• EAP has been called, now it’s been checked off the list…now get back to work.
  • I’m not a parent or babysitter – here’s the 800 number to call if you want.
  • The experts in the stands are telling you that stress leaves and sick time are your responsibilities.
  • You start to feel isolated and misunderstood.
  • You had to meet with clinician for help – who just did not get it.
  • You feel cared for at first, but it’s feeling more like you’re being patronized in the days that follow.

3. Transfer of Information

Here comes that never-ending amount of education with courses, programs, experts, and even certifications to learn about what the personnel are dealing with.

There is such a proliferation of different training, courses, workshops, keynote speakers, seminars…the list goes on forever.

There seems to be a disconnect between leadership and personnel. The perception is growing that the organization is just checking a box for support but not actually being supportive.

Leadership response:

Engagement is still diminishing, and culture is not improving if not getting worse.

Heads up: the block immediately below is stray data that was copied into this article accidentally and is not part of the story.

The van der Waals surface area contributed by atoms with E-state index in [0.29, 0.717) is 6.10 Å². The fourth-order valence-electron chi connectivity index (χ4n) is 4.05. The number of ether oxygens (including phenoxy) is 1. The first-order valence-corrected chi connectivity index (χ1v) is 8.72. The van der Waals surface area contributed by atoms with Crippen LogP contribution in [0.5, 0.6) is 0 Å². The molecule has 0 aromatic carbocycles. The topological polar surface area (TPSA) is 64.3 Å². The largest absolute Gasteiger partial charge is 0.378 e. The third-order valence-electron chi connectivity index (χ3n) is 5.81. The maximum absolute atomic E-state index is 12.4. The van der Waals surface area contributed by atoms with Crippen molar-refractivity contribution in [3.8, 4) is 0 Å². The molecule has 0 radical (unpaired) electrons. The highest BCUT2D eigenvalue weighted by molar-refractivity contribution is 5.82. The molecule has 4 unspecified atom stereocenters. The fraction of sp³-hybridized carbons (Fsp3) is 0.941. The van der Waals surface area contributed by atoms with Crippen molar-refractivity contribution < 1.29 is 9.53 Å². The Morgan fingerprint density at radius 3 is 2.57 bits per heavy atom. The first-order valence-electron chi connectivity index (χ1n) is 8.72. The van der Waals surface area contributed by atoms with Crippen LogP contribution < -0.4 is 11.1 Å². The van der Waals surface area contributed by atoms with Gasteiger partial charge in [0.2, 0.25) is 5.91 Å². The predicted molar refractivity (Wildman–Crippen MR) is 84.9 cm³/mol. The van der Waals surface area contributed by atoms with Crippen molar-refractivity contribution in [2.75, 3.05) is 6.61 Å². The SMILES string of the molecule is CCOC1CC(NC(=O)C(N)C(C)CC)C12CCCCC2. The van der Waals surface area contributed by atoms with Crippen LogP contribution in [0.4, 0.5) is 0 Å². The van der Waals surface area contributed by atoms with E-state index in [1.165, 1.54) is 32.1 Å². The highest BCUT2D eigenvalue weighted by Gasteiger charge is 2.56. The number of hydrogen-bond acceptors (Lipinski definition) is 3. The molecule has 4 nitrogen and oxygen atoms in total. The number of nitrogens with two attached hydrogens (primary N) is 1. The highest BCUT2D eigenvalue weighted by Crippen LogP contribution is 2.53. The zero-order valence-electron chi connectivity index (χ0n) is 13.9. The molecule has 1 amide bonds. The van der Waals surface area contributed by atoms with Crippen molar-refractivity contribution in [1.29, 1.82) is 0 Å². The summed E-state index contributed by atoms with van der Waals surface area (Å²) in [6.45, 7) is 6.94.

• There is a consistent financial drain of new training or new programs without a real sense of a measurable ROI.
  • You want the best for your people, but who do you trust? Who do you listen to without getting sold on something else? Who do you send for the training and education, never mind the selection and qualification of those personnel?
  • You feel like you are being trained in something that doesn’t fit the current workplace.

4. Dissension

This is the phase where things start to boil over as raised expectations don’t align with workplace practices.

There is a sense of all talk and no walk – easiest to be seen through quarreling, grievances, complaints, cynicism, and things become political to a point of almost antagonism combined with bullying or harassment comments.

There’s a significant erosion of trust and respect so that the crisis is not addressed, impacting their own families, health.

Leadership response:

  • Frustration with the dysfunction is increasing so another course may be on Team Building, Conflict Resolution…also known as “Transfer of Information”.
  • Perhaps distancing yourself from people because you’re tired of feeling beaten up and judged.
  • You know in your gut or intuition there’s got to be a better way instead of just doing the same things over.